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As Feds' Media Study Begins, Critics Question Timing, Direction

Panel head Hedy Fry remains optimistic, but journalism advocate says action comes too late.

By Jeremy J. Nuttall 2 Mar 2016 | TheTyee.ca

Jeremy J. Nuttall is The Tyee's Parliament Hill reporter in Ottawa. Find his previous stories here.

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A national study determining whether Canadians are being well served by local news media began collecting testimony last week, but critics say the panel led by Vancouver Centre MP Hedy Fry may be too little, too late.

Fry says she is optimistic that Canadian news and media can be saved, but could not say how Monday.

The panel, established last month to examine print, broadcast and digital media, includes former Canadian broadcasters-turned-MPs Seamus O'Regan and Kevin Waugh. Journalism professor and J-Source publisher Chris Waddell said Ottawa is late to the issue and will have a hard time catching up.

So far the standing committee on Canadian heritage has heard from Carleton and Laval academics, representatives from the Competition Bureau, the Canadian Radio-television and Telecommunications Commission and the Canadian heritage and industry ministries. No news professionals have yet presented to the panel.

Media concentration a priority: Fry

As Canadian media outlets shutter and the ownership of larger ones becomes more concentrated, there is fear less populated regions may be losing coverage of their communities because larger outlets don't fill the void, Fry said.

That could lead to ignorance of local issues and culture, she added.

Fry said the panel is also hoping to discover whether Canadian newspapers are really losing money, and probe a perceived lack of Canadian content available online.

Due to its size and sparse population, it is important for Canada to find a way to fix these media woes, she said.

But Fry said thus far she hasn't made any decisions or formed firm opinions on what is ailing Canada's media.

"I don't know what the answer is. We want to know what the impact is and what the answer could be," she said. "The government is looking at what it could do legislatively, policy-wise and program-wise to deal with these things."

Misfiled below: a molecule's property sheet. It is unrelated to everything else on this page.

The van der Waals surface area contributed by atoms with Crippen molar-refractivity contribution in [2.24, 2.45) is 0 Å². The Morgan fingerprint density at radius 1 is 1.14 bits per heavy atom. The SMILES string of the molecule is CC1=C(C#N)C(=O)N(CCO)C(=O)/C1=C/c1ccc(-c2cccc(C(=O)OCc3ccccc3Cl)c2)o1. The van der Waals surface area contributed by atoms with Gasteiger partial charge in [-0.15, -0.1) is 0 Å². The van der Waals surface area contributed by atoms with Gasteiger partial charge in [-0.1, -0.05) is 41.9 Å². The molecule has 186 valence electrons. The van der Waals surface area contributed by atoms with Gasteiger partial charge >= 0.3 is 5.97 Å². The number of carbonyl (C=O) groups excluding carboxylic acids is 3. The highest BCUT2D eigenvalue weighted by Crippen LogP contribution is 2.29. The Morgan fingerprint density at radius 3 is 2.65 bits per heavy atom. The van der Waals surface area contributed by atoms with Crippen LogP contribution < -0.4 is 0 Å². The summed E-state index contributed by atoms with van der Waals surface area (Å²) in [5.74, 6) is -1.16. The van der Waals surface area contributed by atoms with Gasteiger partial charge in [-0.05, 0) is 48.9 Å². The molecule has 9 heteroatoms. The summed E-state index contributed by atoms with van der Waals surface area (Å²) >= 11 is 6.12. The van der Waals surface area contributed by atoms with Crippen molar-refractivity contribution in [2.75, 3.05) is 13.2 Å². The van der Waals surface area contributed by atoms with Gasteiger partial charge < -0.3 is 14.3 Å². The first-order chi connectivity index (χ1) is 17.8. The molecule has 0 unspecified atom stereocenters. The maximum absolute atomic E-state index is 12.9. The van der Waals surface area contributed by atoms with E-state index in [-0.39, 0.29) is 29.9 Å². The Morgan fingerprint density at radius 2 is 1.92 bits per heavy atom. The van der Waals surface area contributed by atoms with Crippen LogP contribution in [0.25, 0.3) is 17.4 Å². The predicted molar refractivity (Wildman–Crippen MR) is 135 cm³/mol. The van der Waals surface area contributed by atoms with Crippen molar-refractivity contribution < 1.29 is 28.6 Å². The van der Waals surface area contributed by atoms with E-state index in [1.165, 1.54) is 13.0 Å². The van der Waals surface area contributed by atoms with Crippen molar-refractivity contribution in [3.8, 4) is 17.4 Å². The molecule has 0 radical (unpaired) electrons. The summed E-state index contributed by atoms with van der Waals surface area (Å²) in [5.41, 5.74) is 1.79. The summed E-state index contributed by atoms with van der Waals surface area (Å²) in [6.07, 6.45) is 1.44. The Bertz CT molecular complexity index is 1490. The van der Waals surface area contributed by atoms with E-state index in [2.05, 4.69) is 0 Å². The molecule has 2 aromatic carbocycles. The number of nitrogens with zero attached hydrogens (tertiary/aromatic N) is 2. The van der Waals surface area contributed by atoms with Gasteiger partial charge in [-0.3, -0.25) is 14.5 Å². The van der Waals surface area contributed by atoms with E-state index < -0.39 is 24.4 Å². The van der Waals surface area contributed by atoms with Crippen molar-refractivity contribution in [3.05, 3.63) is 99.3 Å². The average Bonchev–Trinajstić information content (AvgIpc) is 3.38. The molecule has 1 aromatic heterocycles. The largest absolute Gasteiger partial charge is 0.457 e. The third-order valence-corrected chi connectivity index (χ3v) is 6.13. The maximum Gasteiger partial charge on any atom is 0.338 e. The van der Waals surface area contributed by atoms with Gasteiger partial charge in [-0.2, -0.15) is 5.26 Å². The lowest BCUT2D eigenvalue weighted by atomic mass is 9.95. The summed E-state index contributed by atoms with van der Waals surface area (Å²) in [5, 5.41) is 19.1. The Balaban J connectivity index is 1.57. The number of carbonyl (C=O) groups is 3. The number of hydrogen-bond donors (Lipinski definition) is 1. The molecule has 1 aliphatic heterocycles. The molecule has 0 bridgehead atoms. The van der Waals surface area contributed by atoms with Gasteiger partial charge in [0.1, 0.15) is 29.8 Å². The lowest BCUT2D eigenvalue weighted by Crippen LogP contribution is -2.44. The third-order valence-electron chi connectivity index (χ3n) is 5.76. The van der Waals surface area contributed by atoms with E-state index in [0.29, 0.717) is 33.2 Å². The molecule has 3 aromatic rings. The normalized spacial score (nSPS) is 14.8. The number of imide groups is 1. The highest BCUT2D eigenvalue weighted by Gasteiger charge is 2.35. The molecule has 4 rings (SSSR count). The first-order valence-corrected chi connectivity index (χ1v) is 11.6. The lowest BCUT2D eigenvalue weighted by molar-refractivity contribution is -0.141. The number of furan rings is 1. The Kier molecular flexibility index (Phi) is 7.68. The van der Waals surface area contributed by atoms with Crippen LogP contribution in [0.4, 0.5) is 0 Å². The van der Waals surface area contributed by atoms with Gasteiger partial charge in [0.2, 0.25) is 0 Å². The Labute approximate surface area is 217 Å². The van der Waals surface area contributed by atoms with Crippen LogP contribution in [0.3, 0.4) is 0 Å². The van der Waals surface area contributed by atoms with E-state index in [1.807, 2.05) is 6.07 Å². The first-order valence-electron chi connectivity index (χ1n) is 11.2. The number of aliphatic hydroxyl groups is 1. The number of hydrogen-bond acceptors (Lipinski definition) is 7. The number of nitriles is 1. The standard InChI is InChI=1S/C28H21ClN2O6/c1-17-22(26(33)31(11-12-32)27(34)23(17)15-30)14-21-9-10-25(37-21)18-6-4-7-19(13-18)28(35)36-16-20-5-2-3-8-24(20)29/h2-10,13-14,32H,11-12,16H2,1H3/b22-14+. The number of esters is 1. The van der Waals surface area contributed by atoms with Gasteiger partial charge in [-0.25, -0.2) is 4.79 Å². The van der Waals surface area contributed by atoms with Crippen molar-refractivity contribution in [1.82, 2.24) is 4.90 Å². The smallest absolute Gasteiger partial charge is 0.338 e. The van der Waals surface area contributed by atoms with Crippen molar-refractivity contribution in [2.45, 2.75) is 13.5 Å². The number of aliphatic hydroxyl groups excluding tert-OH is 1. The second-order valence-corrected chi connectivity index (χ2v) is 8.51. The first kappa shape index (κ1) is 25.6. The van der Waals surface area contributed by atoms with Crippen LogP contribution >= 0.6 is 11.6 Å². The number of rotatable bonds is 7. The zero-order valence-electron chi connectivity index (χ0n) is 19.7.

Fry's accuracy charge

Last week Fry took some flak for asking the CRTC if the agency would explore how to ensure accuracy of online journalism, similar to the way it regulates broadcasters.

"Who is going to regulate, in terms of accuracy, the digital platforms?" Fry asked the CRTC during the panel. "Anyone can put anything out there and nobody knows if it's accurate."

Some expressed concern the government may go too far in its attempt to regulate accuracy, with ardent Conservatives insisting Fry is plotting an attack on free speech.

But she defended her comments and said she was referring to the number of blogs or less-reputable websites marketing themselves as news sites, but without the same established ethics as traditional press.

"All of the other existing media have ways of ensuring quality," she said. "Is this something that (the CRTC) is going to be looking at. That's all I'm asking."

Music industry as case study

Fry suggested borrowing best practices from a variety of countries to craft a made-in-Canada solution.

She pointed to the music industry as an example of a technology shift that makes her optimistic Canadian media can be helped.

Music has made progress dealing with the demise of its traditional model of buying an album from a retailer, she said.

Now, Fry said, bands grow their fan base and make money from people attending their shows, even those on the fringe of what's popular.

"They're still getting listeners and they're still getting people buying into what they do while they put samples out there for free online," she said "That is forming its own solution."

Look to start-ups: Waddell

Though Fry is confident solutions will be found and acted upon, not everyone is sure the panel has a chance at solving Canada's media issues.

Waddell said the feds should have been making efforts to protect journalism years ago.

Despite warnings and previous commissions into the state of media, Ottawa chose to do nothing and let large media organizations merge and dilute the diversity of ownership, Waddell said.

"They allowed all this concentration and consolidation to take place," he said. "No one seemed to think that maybe the guys who were doing the consolidating and concentrating, maybe their business model wasn't that smart."

He added: "When you've only got one or two [companies] left and they've both guessed wrong at the way the world is going, you're in big trouble."

To address media concentration, Waddell suggested the panel should look to encouraging startups rather than support established media.

For example, he said, offer tax incentives to media outlets that are growing or looking at how financial foundations can be encouraged to help journalism projects.

"Maybe if we thought a little bit about how we can make that easier it would be helpful," he said.

The panel continues March 8.  [Tyee]

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